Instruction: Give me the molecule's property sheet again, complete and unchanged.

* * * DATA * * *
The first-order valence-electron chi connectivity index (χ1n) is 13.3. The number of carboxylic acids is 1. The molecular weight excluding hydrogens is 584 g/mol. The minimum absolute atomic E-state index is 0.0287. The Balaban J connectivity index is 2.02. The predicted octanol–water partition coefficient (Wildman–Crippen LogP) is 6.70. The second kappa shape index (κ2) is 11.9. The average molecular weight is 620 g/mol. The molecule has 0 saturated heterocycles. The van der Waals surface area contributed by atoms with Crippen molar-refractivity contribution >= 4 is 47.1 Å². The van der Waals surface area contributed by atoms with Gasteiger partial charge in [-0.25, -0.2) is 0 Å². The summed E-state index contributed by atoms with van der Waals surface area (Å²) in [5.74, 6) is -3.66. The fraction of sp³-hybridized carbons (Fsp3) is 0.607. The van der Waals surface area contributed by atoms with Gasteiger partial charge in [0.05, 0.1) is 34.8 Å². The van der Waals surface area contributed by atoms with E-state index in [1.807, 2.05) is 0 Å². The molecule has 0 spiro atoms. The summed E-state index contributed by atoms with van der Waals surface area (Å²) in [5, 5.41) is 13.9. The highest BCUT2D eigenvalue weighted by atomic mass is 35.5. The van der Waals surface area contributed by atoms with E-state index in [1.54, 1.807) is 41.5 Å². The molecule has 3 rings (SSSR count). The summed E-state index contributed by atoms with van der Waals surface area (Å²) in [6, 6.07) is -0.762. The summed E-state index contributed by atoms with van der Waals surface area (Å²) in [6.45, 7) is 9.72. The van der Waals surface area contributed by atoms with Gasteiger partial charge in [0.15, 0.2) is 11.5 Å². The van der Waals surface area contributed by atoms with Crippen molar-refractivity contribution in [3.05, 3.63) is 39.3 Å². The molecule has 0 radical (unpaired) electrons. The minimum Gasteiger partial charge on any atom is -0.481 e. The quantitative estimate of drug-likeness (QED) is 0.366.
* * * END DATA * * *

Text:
The first-order valence-electron chi connectivity index (χ1n) is 13.3. The number of carboxylic acids is 1. The molecular weight excluding hydrogens is 584 g/mol. The minimum absolute atomic E-state index is 0.0287. The Balaban J connectivity index is 2.02. The predicted octanol–water partition coefficient (Wildman–Crippen LogP) is 6.70. The second kappa shape index (κ2) is 11.9. The average molecular weight is 620 g/mol. The molecule has 0 saturated heterocycles. The van der Waals surface area contributed by atoms with Crippen molar-refractivity contribution >= 4 is 47.1 Å². The van der Waals surface area contributed by atoms with Gasteiger partial charge in [-0.25, -0.2) is 0 Å². The summed E-state index contributed by atoms with van der Waals surface area (Å²) in [5.74, 6) is -3.66. The fraction of sp³-hybridized carbons (Fsp3) is 0.607. The van der Waals surface area contributed by atoms with Gasteiger partial charge in [0.05, 0.1) is 34.8 Å². The van der Waals surface area contributed by atoms with E-state index in [1.807, 2.05) is 0 Å². The molecule has 0 spiro atoms. The summed E-state index contributed by atoms with van der Waals surface area (Å²) in [5, 5.41) is 13.9. The highest BCUT2D eigenvalue weighted by atomic mass is 35.5. The van der Waals surface area contributed by atoms with E-state index in [1.54, 1.807) is 41.5 Å². The molecule has 3 rings (SSSR count). The summed E-state index contributed by atoms with van der Waals surface area (Å²) in [6, 6.07) is -0.762. The summed E-state index contributed by atoms with van der Waals surface area (Å²) in [6.45, 7) is 9.72. The van der Waals surface area contributed by atoms with Gasteiger partial charge in [0.15, 0.2) is 11.5 Å². The van der Waals surface area contributed by atoms with Crippen molar-refractivity contribution in [3.05, 3.63) is 39.3 Å². The molecule has 0 radical (unpaired) electrons. The minimum Gasteiger partial charge on any atom is -0.481 e. The quantitative estimate of drug-likeness (QED) is 0.366.